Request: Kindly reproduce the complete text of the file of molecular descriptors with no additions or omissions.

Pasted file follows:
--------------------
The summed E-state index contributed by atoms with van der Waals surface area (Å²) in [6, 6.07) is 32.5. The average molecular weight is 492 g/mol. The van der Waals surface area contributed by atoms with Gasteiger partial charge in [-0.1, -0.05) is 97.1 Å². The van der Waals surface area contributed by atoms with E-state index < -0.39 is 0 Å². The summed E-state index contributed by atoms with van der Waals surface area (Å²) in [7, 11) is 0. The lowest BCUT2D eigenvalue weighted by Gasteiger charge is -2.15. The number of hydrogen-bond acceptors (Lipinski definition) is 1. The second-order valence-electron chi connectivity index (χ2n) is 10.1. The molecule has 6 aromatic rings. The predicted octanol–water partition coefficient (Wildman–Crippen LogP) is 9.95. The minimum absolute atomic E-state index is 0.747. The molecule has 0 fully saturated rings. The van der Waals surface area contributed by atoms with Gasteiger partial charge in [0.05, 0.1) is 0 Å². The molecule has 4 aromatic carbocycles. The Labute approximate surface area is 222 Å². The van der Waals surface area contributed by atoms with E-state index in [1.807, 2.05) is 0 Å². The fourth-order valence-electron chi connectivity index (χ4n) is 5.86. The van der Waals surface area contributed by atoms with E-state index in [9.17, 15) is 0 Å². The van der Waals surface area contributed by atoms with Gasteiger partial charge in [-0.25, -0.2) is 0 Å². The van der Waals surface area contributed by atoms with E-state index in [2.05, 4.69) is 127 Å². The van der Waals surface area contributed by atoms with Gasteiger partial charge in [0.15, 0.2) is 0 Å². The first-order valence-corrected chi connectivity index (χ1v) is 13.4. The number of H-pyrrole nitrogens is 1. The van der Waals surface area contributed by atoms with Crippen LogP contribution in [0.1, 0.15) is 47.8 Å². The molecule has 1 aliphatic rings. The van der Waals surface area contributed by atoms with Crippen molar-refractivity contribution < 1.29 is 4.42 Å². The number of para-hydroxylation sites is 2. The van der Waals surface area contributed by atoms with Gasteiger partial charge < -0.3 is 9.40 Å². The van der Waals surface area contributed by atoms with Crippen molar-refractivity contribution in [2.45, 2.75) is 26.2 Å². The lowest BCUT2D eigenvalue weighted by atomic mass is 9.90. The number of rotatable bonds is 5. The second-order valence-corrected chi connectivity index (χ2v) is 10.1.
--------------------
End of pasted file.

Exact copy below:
The summed E-state index contributed by atoms with van der Waals surface area (Å²) in [6, 6.07) is 32.5. The average molecular weight is 492 g/mol. The van der Waals surface area contributed by atoms with Gasteiger partial charge in [-0.1, -0.05) is 97.1 Å². The van der Waals surface area contributed by atoms with E-state index < -0.39 is 0 Å². The summed E-state index contributed by atoms with van der Waals surface area (Å²) in [7, 11) is 0. The lowest BCUT2D eigenvalue weighted by Gasteiger charge is -2.15. The number of hydrogen-bond acceptors (Lipinski definition) is 1. The second-order valence-electron chi connectivity index (χ2n) is 10.1. The molecule has 6 aromatic rings. The predicted octanol–water partition coefficient (Wildman–Crippen LogP) is 9.95. The minimum absolute atomic E-state index is 0.747. The molecule has 0 fully saturated rings. The van der Waals surface area contributed by atoms with Gasteiger partial charge in [0.05, 0.1) is 0 Å². The molecule has 4 aromatic carbocycles. The Labute approximate surface area is 222 Å². The van der Waals surface area contributed by atoms with E-state index in [1.807, 2.05) is 0 Å². The fourth-order valence-electron chi connectivity index (χ4n) is 5.86. The van der Waals surface area contributed by atoms with E-state index in [9.17, 15) is 0 Å². The van der Waals surface area contributed by atoms with Gasteiger partial charge in [-0.25, -0.2) is 0 Å². The van der Waals surface area contributed by atoms with E-state index in [2.05, 4.69) is 127 Å². The van der Waals surface area contributed by atoms with Gasteiger partial charge in [0.15, 0.2) is 0 Å². The first-order valence-corrected chi connectivity index (χ1v) is 13.4. The number of H-pyrrole nitrogens is 1. The van der Waals surface area contributed by atoms with Crippen LogP contribution in [0.1, 0.15) is 47.8 Å². The molecule has 1 aliphatic rings. The van der Waals surface area contributed by atoms with Crippen molar-refractivity contribution < 1.29 is 4.42 Å². The number of para-hydroxylation sites is 2. The van der Waals surface area contributed by atoms with Gasteiger partial charge < -0.3 is 9.40 Å². The van der Waals surface area contributed by atoms with Crippen molar-refractivity contribution in [2.45, 2.75) is 26.2 Å². The lowest BCUT2D eigenvalue weighted by atomic mass is 9.90. The number of rotatable bonds is 5. The second-order valence-corrected chi connectivity index (χ2v) is 10.1.